I recently finished a series of posts summarizing a lifetime of thinking on the meaning of life (they begin here if you’re interested.) Since then I have been using my blogs to let a number of regular readers submit guest posts. I much appreciate their contributions.
What then have I been doing? Mostly 1) playing golf, 2) caring for of my grandchildren, 3) reading and thinking and 4) following world events. The first three of these I find rewarding, the last one extraordinarily depressing.
I play golf mostly for the 6-mile walk, the enjoyment of nature, the camaraderie with friends and the joy of simply hitting a ball. Golfing also elicits fond memories of playing with my father when I was young and of the many times when the solitude of walking on a course brought inner peace in troubled times. In the park-like setting in which I play I find a haven from a troubled world; my own monastery if you will.
Playing with my grandchildren brings out my inner child, a kind of playfulness that we lose as we mature. So it too provides an escape from troubles of the world. And children find joy in nothing more than the movement of their arms and legs. Yet their innocence also evokes a sweet sorrow within me. It is so beautiful and yet it saddens me deeply to think of the evil of which they’re ignorant and which they’ll soon enough confront. Why must these little souls be forced to live in such an awful world?
Thinking is intrinsically rewarding. To contemplate reality lifts the mind beyond itself. Unity of the mind and the universe is one of the highest achievable goods. We truly transcend the world in thought, going beyond what is to what it could be. Thus we can momentarily forget the world’s troubles through contemplation, just as we do when playing, meditating, listening to music, creating art, or enjoying nature.
Yet while playing and loving and learning lift our hearts, the world is always there to bring us back down. We live in a country where elected members of a major political party willingly destroy democratic government and chance further descent into violence and chaos … simply to be reelected. And what do they then do? Simply accept and affirm the abuses of authoritarian fascists. All around the world, human avarice destroys the earth and climate on which our survival and flourishing depend, which is to say nothing of the pain, poverty, and violence that constitutes so much of life. Humans, myself included, are such deeply flawed monkeys.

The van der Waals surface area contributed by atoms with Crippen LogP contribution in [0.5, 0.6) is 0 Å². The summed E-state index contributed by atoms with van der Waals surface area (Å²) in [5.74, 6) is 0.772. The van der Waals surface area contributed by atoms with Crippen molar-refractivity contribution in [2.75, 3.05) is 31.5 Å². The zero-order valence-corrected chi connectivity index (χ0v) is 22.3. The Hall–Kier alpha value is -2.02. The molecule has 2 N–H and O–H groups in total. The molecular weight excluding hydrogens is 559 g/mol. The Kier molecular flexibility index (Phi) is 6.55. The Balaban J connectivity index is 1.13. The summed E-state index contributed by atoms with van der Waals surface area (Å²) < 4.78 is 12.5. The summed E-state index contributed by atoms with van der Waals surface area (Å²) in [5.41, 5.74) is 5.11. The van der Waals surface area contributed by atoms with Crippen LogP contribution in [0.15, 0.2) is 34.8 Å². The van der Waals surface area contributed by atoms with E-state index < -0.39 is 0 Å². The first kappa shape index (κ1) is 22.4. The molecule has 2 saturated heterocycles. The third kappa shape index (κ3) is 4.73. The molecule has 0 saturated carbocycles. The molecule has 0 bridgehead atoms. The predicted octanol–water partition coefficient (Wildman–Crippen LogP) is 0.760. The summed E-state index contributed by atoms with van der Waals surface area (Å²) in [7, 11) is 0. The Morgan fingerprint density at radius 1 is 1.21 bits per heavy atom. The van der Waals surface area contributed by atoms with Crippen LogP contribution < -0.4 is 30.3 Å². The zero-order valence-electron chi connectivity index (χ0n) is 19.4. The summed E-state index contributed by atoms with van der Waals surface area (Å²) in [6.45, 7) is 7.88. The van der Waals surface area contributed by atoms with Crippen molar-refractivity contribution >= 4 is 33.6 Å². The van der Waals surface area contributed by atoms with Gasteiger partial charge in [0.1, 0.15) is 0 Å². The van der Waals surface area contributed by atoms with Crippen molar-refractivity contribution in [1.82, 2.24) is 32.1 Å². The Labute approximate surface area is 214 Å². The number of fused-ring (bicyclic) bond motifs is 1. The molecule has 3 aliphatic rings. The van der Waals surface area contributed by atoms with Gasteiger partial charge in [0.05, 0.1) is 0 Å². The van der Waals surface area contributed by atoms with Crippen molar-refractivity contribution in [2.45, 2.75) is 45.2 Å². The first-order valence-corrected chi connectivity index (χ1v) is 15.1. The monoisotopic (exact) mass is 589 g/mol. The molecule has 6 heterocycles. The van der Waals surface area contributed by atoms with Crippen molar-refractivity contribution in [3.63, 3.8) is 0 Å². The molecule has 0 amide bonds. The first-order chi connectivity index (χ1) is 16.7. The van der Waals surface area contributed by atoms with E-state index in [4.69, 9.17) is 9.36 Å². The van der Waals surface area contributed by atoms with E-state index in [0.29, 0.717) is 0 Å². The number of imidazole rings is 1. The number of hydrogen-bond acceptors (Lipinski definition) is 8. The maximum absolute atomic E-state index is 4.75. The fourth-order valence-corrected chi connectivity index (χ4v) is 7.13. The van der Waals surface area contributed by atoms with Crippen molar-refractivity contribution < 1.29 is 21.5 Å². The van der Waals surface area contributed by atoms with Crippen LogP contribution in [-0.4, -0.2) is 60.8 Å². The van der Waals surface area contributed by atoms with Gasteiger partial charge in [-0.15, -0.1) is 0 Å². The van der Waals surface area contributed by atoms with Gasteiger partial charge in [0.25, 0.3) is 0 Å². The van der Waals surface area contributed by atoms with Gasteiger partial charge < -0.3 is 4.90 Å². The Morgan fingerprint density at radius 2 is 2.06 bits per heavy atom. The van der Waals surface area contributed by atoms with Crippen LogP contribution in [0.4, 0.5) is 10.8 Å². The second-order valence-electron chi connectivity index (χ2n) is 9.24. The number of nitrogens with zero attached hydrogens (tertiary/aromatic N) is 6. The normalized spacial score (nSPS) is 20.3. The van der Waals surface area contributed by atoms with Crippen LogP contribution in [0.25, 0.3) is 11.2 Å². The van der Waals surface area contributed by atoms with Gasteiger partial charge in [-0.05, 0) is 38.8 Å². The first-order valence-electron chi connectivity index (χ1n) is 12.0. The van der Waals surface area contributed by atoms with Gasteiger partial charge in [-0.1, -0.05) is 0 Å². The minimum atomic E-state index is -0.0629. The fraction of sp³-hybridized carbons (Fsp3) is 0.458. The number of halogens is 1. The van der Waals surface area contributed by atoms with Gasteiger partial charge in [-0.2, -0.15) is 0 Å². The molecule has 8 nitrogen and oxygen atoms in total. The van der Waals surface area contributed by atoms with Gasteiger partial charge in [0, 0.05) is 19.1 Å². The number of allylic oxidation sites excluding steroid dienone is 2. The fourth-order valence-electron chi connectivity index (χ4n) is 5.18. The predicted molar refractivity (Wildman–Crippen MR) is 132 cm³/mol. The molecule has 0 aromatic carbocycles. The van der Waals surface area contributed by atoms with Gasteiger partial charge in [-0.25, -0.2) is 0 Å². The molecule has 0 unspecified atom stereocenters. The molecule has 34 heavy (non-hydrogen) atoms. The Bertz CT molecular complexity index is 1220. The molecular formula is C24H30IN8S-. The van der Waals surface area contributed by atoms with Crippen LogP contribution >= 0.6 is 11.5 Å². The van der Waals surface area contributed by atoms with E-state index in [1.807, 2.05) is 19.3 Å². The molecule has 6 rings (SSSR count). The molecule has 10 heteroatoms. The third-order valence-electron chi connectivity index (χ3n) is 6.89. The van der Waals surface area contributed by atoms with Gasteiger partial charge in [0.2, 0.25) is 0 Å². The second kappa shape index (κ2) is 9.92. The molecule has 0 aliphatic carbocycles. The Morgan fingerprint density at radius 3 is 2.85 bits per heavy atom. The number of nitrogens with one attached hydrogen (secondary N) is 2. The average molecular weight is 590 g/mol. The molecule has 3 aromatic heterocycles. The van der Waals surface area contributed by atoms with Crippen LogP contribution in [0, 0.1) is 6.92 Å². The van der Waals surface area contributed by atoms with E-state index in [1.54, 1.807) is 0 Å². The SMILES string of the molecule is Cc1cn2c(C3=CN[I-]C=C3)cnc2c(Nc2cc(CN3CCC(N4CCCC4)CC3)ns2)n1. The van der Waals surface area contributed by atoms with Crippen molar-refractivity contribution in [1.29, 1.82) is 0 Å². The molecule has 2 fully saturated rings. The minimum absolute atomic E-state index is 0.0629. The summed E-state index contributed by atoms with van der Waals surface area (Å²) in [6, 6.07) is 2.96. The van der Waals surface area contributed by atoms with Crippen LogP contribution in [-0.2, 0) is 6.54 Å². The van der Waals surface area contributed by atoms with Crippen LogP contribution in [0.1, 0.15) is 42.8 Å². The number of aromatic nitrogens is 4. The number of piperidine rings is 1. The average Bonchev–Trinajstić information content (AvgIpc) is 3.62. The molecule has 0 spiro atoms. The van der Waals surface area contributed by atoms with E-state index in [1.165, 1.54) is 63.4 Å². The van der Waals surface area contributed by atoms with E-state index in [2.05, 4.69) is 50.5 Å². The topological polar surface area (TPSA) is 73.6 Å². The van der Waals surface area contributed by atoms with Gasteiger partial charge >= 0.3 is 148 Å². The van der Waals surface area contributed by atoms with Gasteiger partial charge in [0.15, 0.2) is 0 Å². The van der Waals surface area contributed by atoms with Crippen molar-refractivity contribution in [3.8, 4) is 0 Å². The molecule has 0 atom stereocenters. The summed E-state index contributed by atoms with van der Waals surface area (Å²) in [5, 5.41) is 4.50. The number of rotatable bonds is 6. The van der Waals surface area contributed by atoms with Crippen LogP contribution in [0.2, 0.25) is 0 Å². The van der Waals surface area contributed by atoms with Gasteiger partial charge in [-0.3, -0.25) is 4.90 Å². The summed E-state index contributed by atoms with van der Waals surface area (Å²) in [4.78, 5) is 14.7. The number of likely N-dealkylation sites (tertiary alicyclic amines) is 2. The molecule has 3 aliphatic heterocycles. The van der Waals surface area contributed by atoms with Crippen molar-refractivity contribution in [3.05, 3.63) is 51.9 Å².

Still, any regular reader knows that at this point I’ll turn to hope. Perhaps the future will be better than the past; maybe we can lift ourselves up from our primate roots, outgrow our medieval institutions and make something of ourselves and the world. I hope so.
In the meantime, I’ll try to enjoy walking and playing and thinking. When I move my body, play with my grandchildren and exercise my mind, I find a little peace in a mad, world—experiencing, perhaps, a small taste of what life might someday be.
As Bertrand Russell put it in his final manuscript:
Consider for a moment what our planet is and what it might be. At present, for most, there is toil and hunger, constant danger, more hatred than love. There could be a happy world, where co-operation was more in evidence than competition, and monotonous work is done by machines, where what is lovely in nature is not destroyed to make room for hideous machines whose sole business is to kill, and where to promote joy is more respected than to produce mountains of corpses. Do not say this is impossible: it is not. It waits only for men to desire it more than the infliction of torture.
There is an artist imprisoned in each one of us. Let him loose to spread joy everywhere.